Despite criticisms of president Barack Obama’s policies in Africa, America still remains quite popular on the continent.
In a just-released annual “US-Global Leadership Report” from Gallup, which measures people’s perceptions of America’s leadership in the world, Africa has the strongest approvals of the US of any region in the world, at 59%. In fact, in 24 of the 39 countries that were measured on the continent, more than half approved of US leadership.
In the region, Egypt gave the US the lowest marks. In Kenya, president Obama’s ancestral homeland, 58% gave the US a thumbs up, but that’s noticeably lower than Senegal, which has the highest figure at 81%. Perhaps Kenyans are still a little miffed that Obama snubbed them for their regional rival Tanzania when he made his first official trip to Africa as president in 2013. But he is traveling to Nairobi in July, so their love for him may increase accordingly.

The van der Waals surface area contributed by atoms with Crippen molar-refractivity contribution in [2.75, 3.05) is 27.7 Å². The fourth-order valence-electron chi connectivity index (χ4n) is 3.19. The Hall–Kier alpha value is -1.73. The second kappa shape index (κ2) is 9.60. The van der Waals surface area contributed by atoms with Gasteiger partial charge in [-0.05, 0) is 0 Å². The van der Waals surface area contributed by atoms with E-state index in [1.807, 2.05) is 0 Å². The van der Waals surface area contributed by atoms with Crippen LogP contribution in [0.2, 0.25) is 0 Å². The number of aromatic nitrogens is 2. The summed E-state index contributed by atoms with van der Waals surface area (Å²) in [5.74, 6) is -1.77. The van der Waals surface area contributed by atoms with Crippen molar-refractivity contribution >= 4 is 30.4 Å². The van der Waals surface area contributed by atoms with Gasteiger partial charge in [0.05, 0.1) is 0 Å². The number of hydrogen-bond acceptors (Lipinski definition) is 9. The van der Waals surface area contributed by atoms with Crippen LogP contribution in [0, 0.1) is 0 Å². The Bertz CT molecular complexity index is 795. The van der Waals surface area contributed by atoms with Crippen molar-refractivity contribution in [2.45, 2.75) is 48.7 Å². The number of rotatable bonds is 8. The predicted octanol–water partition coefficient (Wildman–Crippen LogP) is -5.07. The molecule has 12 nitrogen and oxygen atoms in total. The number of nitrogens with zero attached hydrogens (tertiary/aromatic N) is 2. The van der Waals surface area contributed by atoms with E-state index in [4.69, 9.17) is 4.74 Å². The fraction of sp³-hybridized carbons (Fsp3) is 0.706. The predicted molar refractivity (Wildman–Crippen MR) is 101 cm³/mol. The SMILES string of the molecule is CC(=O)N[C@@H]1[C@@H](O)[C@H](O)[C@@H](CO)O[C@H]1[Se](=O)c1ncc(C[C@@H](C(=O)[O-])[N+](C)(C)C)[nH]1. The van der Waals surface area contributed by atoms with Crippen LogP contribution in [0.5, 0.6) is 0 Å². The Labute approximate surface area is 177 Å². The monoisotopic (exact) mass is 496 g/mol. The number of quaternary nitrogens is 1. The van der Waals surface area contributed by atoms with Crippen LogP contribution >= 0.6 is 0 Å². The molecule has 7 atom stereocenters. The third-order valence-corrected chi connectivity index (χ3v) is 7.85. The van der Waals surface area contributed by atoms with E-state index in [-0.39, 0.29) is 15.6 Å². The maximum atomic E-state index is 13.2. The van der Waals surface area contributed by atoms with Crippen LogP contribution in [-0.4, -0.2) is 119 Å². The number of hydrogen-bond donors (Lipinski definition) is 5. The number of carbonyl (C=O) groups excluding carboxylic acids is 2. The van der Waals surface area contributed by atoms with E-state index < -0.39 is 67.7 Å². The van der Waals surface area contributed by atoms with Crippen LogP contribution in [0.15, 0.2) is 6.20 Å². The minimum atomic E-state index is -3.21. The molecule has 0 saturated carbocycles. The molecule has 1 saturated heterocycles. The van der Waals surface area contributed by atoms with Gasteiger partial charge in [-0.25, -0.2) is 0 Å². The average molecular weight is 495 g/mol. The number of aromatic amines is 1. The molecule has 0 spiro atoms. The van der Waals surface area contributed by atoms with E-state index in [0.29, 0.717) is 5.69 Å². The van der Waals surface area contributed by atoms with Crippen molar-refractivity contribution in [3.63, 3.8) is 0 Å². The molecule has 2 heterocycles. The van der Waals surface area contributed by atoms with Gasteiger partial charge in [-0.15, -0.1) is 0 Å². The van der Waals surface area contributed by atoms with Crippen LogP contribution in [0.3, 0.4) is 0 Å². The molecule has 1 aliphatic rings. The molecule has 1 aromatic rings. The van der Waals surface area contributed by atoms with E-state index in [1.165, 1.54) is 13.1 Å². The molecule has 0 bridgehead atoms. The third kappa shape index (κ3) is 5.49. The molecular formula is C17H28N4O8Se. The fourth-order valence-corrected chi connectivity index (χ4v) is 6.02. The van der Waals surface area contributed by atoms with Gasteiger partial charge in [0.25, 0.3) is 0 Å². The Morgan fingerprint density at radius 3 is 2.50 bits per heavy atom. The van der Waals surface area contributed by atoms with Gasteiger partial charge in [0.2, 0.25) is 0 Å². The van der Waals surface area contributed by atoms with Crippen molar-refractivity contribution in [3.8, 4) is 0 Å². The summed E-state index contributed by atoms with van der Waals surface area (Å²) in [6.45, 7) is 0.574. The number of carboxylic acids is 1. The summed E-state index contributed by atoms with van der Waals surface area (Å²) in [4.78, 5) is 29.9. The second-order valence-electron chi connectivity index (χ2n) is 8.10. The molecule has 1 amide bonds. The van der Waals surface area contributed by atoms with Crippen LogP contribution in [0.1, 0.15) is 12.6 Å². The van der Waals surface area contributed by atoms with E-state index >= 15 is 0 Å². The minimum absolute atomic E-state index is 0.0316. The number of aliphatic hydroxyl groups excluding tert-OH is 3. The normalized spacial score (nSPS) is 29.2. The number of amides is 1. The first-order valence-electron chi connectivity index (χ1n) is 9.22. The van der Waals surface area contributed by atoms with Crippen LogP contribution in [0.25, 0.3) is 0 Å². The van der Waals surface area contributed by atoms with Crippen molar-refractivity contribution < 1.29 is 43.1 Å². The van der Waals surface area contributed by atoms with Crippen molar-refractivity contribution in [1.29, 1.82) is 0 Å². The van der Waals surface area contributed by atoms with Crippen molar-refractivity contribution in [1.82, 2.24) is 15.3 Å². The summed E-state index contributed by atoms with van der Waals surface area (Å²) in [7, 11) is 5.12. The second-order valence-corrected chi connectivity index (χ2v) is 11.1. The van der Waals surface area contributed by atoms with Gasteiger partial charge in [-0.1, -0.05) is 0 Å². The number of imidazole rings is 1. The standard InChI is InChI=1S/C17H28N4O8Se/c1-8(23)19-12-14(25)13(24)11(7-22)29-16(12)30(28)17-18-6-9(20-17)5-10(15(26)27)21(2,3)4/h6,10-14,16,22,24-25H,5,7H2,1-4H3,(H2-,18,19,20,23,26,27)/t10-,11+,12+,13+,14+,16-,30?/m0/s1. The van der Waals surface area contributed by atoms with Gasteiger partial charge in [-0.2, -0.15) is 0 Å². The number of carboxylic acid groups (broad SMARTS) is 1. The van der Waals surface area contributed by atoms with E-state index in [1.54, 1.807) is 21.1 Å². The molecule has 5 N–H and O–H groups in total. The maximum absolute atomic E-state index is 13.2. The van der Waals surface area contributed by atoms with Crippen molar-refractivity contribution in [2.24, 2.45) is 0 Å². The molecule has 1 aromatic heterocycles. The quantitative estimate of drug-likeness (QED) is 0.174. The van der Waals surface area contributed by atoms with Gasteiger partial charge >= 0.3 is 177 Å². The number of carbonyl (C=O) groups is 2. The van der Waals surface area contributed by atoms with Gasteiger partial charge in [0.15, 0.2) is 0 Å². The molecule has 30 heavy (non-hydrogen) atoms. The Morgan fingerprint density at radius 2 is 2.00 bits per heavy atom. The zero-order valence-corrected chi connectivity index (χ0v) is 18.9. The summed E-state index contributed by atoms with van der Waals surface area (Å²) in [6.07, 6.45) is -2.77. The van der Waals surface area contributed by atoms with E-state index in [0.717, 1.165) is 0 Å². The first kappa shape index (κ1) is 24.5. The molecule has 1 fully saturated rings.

Overall, however, African approval of US leadership has significantly declined. The report points out that the region contains “seven of the 16 countries worldwide where approval ratings declined by 10 or more percentage points.” But the report also notes that this may be due to some countries’ populations not proffering any opinion, rather than outright disapproval—and indeed, disapproval rates have stayed quite steady.
US popularity reached its peak in 2009 at 85%, coinciding with president Obama’s inauguration, then dropped gradually to its current rate of 59%.